THE latest figures for vital events in Scotland show that there were more births than deaths registered last year, continuing the pattern for the prior seven years.
That does not tell the whole story of changes in the make-up of Scotland’s population, however, since these figures do not include information about people entering or leaving the country, or about the changing age profile.
The number of births registered in 2012 (just over 58,000) was the fifth highest since 1997 (2008 to 2011 being higher). However, in recent years numbers of births have been well below the most recent peak of more than 100,000 per year in the early 1960s, and also below the level of around 65,000 to 70,000 per year between the mid-1970s and the early 1990s.
The 58,027 births registered in Scotland last year were slightly fewer (563 – or 1.0 per cent) than in 2011. For the fourth year in a row we’ve seen a reduction, following six annual increases. Previously, the number of births had risen in each year since 2002, and the total of 60,041 for 2008 was the highest figure since 1995. Marriages in Scotland have been on the rise since 2009, and in 2012 reached 30,534 (4.8 per cent up on 2011). However, this is not large in historical terms with more than 40,000 marriages each year from the 1950s to the 1970s.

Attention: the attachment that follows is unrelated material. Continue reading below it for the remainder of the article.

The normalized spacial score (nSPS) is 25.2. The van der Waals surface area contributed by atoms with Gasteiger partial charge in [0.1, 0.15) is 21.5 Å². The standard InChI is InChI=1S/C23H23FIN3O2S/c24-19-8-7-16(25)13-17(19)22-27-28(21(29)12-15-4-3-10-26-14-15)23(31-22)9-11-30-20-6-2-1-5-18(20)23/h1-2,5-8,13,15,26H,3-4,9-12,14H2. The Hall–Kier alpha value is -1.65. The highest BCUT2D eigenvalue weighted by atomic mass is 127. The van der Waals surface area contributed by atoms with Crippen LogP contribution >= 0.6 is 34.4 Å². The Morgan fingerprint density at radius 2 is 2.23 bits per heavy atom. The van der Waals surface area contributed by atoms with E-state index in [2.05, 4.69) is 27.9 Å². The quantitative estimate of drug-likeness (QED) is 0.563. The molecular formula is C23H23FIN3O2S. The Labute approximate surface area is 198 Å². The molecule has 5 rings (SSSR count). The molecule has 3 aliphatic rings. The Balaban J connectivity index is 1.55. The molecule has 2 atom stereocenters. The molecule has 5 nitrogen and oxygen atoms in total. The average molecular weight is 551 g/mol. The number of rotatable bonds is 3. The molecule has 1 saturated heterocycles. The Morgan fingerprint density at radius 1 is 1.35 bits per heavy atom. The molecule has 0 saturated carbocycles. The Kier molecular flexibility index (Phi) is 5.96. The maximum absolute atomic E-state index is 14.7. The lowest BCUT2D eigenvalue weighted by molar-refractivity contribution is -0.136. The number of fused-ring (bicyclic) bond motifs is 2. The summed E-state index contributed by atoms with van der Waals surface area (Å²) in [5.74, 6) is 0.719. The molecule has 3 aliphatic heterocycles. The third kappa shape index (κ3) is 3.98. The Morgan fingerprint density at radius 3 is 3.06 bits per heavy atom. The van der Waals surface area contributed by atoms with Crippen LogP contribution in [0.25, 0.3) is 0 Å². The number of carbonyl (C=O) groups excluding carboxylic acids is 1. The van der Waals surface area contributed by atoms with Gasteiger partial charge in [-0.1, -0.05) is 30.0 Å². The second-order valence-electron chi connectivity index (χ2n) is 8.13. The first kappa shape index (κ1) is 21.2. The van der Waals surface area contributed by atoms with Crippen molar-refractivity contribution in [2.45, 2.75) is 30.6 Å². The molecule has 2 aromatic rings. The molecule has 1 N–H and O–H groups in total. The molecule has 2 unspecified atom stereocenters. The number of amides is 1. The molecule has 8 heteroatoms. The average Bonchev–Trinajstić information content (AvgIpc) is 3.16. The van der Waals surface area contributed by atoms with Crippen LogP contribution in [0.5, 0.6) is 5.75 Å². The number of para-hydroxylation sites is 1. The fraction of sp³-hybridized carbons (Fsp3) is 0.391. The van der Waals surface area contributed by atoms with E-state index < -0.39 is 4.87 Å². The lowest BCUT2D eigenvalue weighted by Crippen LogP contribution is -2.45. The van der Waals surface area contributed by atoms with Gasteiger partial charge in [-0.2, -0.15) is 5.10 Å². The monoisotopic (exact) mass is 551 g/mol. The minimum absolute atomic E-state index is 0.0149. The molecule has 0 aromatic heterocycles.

Despite a rise since 2011 of 1,276, or 2.4 per cent, in the number of deaths registered in Scotland in 2012, to a total of 54,937 deaths, this was the fourth lowest total recorded since the introduction of civil registration in 1855. The lowest was 53,661 in 2011, the only other years with fewer deaths registered than in 2012 were 2009 (53,856) and 2010 (53,967).
• Tim Ellis is chief executive of the National Records of Scotland